Chloe Loucks, 9, was diagnosed with Type 1 diabetes in 2011 and she’s been operating an insulin pump since 2012. For her diabetes care she travels to Seattle Children’s, like many other local diabetics because there isn’t a local endocrinologist working full-time in the area. Sequim Gazette photos by Matthew Nash

Locals choose out of area diabetes services due to availability

Angela Loucks remembers Dec. 11, 2011, as a day that would change her daughter’s life forever.

When the doctor at Peninsula Children’s Clinic told her Chloe, then 4-years-old, had Type 1 diabetes and was insulin dependent, Loucks broke down in tears.

Chloe took the news a little better than her mom.

“She leaned over and put her hand on me and told me it’d be OK,” Loucks said.

And it has been OK for the Loucks family, they say.

At first, Loucks said she thought Chloe’s symptoms of extreme thirst and hunger were part of growing up but the diagnosis that their daughter now had a chronic condition was a culture shock. In time, lifestyle changes came and the Loucks family including dad Larry and sister Emily began to make healthier food choices in support of Chloe.

Being diabetic hasn’t taken away her childhood either. Chloe still rides her bike, jumps on the trampoline, goes to birthday parties and trick or treats on Halloween. Treats are just eaten in moderation.

“It’s just a way of life for her now,” Loucks said.

“I don’t really know anything different,” Chloe said.

On and off

Traveling for care is a way of life for many young diabetics, too — a functional reality for many local diabetics. The Olympic Peninsula has been without an endocrinologist, a doctor specializing in hormonal imbalances in the endocrine system, for more than a year.

Dr. Josh Jones, chief physician officer for Olympic Medical Physicians, said his group is not recruiting a new endocrinologist for a number reasons, but mainly because of their rarity.

“It’s difficult to have a solo, lone doctor of any kind of specialty of any kind of coverage,” Jones said. “There was plenty of need. We weren’t able to create a program and the clinical infrastructure around the endocrinologist.”

Chloe and her family travel to Seattle Children’s every three-four months to see an endocrinologist while others travel to Swedish Pediatrics or Mary Bridge Children’s in Tacoma.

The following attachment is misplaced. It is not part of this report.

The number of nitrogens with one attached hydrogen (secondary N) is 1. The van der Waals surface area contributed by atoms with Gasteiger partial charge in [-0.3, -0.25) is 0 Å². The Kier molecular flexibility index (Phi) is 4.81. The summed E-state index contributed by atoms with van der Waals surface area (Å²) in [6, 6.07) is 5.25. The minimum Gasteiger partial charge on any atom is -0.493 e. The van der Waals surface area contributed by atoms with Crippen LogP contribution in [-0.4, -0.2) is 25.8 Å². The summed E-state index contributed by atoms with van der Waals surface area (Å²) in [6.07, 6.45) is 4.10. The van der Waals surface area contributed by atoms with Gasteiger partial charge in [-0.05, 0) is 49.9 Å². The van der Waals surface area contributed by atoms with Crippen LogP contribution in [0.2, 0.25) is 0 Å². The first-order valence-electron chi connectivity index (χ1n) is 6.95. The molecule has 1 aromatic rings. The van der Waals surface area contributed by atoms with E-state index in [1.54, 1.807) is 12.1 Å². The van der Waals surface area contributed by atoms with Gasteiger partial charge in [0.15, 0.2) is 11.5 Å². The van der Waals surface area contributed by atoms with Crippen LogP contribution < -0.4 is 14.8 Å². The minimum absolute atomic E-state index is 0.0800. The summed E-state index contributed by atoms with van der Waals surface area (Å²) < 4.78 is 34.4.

Dr. Jeff Weller, a pediatrician at Peninsula Children’s Clinic, said bringing in a pediatric endocrinologist is even more rare.

“It’s nearly impossible to have sub-specialists in a rural area,” Weller said. “All sub-specialists work at a tertiary care center like Mary Bridge.”

To offer a local option, Seattle Children’s sends a team including a pediatric endocrinologist to Peninsula Children’s Clinic one day every three months to meet with children with diabetes.

Weller said that interval matches routine appointment schedules in bigger areas.


Casey Vass of Sequim has five children and her youngest Kylus, 2, has been a diabetic for about a year. They met with Seattle Children’s endocrinology team in late February in Port Angeles, but Vass said there was such a backlog of patients they waited for more than four hours.

Vass said it’s easier for her family to travel to Seattle Children’s than wait that long again.

“I want him to be monitored and know we’re doing what we need to be doing,” she said.

“I can’t see putting my family through this every four months.”

She’s traveled to Seattle for various diabetes education classes and appointments and since February she’s called the clinic twice about filling a prescription and advice on dealing with the stomach flu.

“He’s growing so fast that we’re adjusting his (insulin) numbers every time we go in,” she said.

Time is the hardest part of managing her son’s diabetes, Vass said.

“It’s so time-consuming,” she said. “It’s all day with all the food and medical and insurance stuff.”


Sadie Crowe of Port Angeles has similar struggles with diabetes on the peninsula.

Crowe, 38, grew up a Type 1 diabetic in Sequim and her daughter Roslyn, 7, has lived with the autoimmune disease for four-plus years, too.

“When Roslyn was diagnosed, we really considered whether we should stay here,” Crowe said.

“They don’t provide the level of care we need for Type 1 diabetes here.”

Both mother and daughter wear insulin pumps and Roslyn sees a doctor at Mary Bridge Children’s every three months.

“It would be life changing for us if we didn’t have to drive to Tacoma for care,” she said.

Roslyn sees local physicians for immunizations, colds and other basic care but Crowe said “when a diabetic is sick you get a little sicker.”

“We’ll call the endocrinologist sometimes because if we can’t get the diabetes under control, then we can’t stop the virus,” she said.

On average, Roslyn has traveled about once a year to Tacoma for Mary Bridge’s pediatric intensive care unit, Crowe said.


The total number of diabetics, Type 1 or 2, isn’t known on the Olympic Peninsula, but the Juvenile Diabetes Research Foundation estimates there are more than 1.25 million Americans with Type 1 diabetes.